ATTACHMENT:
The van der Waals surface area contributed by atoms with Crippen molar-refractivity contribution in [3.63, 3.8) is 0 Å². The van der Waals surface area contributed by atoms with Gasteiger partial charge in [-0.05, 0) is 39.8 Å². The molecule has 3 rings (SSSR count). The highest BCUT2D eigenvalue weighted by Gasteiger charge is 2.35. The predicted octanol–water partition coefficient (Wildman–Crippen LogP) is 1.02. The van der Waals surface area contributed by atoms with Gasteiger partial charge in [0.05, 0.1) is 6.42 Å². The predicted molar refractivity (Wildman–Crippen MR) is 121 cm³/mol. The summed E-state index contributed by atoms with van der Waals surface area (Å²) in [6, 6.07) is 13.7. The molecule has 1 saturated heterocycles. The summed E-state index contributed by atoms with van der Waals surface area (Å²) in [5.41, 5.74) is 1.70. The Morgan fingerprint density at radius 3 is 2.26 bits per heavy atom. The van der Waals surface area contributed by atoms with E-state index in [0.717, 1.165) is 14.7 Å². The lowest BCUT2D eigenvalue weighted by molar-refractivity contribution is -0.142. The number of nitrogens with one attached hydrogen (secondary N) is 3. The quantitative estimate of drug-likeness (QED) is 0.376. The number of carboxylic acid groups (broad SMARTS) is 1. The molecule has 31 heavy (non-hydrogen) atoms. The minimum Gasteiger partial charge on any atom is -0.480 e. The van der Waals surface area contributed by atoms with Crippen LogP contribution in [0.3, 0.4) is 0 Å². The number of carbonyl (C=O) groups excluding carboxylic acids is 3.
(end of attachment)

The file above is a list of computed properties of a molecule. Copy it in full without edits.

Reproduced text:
The van der Waals surface area contributed by atoms with Crippen molar-refractivity contribution in [3.63, 3.8) is 0 Å². The van der Waals surface area contributed by atoms with Gasteiger partial charge in [-0.05, 0) is 39.8 Å². The molecule has 3 rings (SSSR count). The highest BCUT2D eigenvalue weighted by Gasteiger charge is 2.35. The predicted octanol–water partition coefficient (Wildman–Crippen LogP) is 1.02. The van der Waals surface area contributed by atoms with Gasteiger partial charge in [0.05, 0.1) is 6.42 Å². The predicted molar refractivity (Wildman–Crippen MR) is 121 cm³/mol. The summed E-state index contributed by atoms with van der Waals surface area (Å²) in [6, 6.07) is 13.7. The molecule has 1 saturated heterocycles. The summed E-state index contributed by atoms with van der Waals surface area (Å²) in [5.41, 5.74) is 1.70. The Morgan fingerprint density at radius 3 is 2.26 bits per heavy atom. The van der Waals surface area contributed by atoms with E-state index in [0.717, 1.165) is 14.7 Å². The lowest BCUT2D eigenvalue weighted by molar-refractivity contribution is -0.142. The number of nitrogens with one attached hydrogen (secondary N) is 3. The quantitative estimate of drug-likeness (QED) is 0.376. The number of carboxylic acid groups (broad SMARTS) is 1. The molecule has 31 heavy (non-hydrogen) atoms. The minimum Gasteiger partial charge on any atom is -0.480 e. The van der Waals surface area contributed by atoms with Crippen LogP contribution in [0.3, 0.4) is 0 Å². The number of carbonyl (C=O) groups excluding carboxylic acids is 3.